I recently heard two stories on a LinkedIn math forum, under the topic of humor in mathematics. The first is a funny little story, which I first heard years ago. The second is a cute logic puzzle.
Two mathematicians, Tom and Joe, are in a restaurant, discussing the state of mathematical illiteracy in the general public. Tom goes to the restroom, and Joe calls over the waitress and says, "I'd like to play a trick on my friend. I'll call you over and ask you a question. I'll give you ten dollars if you answer my question with 'x squared'". She agrees, and takes the money. Tom returns, and sometime later Joe says to Tom, "I'll bet most people know how to find the antiderivative of a simple function". Tom disagrees strongly, and Joe says. "OK, I'll bet that our waitress knows the antiderivative of 2x. If I'm wrong, I'll pay for lunch. If I'm right, you pay." Tom says "You're on."
The waitress comes over, and Joe asks her, "Excuse me, miss, but do you happen to know the antiderivative of 2x." The waitress replies "Sure. It's x squared ... plus C".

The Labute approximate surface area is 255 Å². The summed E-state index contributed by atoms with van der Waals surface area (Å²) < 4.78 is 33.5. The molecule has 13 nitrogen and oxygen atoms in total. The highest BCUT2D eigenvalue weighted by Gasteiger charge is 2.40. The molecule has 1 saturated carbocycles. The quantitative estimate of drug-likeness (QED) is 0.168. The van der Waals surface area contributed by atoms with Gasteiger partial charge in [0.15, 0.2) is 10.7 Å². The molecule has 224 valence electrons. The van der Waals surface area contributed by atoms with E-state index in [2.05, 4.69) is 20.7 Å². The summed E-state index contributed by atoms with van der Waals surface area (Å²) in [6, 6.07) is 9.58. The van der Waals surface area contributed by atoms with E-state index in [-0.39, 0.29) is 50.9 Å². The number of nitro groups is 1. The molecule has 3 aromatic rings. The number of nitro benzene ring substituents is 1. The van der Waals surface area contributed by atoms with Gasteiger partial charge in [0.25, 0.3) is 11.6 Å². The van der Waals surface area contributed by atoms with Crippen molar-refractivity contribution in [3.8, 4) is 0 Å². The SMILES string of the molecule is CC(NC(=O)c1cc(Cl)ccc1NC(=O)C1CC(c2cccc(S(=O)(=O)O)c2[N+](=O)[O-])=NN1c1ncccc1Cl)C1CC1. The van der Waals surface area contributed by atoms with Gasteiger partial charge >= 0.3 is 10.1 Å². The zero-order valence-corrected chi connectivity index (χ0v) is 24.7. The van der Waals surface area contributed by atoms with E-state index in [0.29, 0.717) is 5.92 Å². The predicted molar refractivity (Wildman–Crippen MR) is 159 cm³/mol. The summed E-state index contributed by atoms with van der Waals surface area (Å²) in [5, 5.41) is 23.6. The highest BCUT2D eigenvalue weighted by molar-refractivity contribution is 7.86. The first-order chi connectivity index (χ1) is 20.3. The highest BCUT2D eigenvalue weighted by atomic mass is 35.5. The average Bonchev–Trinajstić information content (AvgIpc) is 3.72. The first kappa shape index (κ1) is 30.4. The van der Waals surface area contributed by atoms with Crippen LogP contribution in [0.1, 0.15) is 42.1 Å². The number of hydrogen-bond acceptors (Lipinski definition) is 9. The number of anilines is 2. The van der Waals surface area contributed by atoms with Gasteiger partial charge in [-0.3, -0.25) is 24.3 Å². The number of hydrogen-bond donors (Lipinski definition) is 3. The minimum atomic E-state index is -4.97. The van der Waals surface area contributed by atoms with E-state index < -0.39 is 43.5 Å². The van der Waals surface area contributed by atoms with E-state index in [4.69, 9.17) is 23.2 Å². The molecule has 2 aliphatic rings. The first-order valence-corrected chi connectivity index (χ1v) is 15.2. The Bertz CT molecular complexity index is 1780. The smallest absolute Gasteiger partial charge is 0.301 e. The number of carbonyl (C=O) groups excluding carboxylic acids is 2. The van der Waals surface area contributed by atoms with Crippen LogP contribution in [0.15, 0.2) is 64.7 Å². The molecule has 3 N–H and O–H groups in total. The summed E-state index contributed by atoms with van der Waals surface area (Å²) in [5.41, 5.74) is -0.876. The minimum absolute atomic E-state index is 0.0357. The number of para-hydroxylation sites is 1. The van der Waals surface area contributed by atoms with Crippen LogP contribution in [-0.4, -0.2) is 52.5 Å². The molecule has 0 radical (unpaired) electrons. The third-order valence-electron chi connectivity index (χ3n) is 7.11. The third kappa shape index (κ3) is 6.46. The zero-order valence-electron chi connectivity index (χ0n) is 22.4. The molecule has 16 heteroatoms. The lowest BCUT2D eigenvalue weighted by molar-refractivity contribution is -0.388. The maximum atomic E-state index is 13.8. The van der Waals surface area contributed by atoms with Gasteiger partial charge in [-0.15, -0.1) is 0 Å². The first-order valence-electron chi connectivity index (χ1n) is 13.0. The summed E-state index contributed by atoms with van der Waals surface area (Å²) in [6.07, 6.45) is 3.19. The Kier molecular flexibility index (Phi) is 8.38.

Four mathematicians come into a restaurant together, and a waitress comes over, and asks "Would you all like coffee?". The first mathematician says, "I don't know". The second mathematician says "I don't know". The third mathematician says "I don't know". The fourth mathematician says "no".
The waitress, who is no slouch at logic, comes back with the correct number of coffees. How many coffees did she bring?
A polygon is equiangular if all of its angles are equal. In particular, if the polygon has n sides, each angle measures (n - 2) * 180 / n degrees. A polygon is equilateral if all of its sides have the same length. It can be shown very easily that every equiangular triangle is equilateral. Of course, it is not true that every equiangular quadrilateral is equilateral. Any rectangle that is not a square provides a counterexample. Show that for every n > 3 there exists an equiangular n-gon that is not equilateral.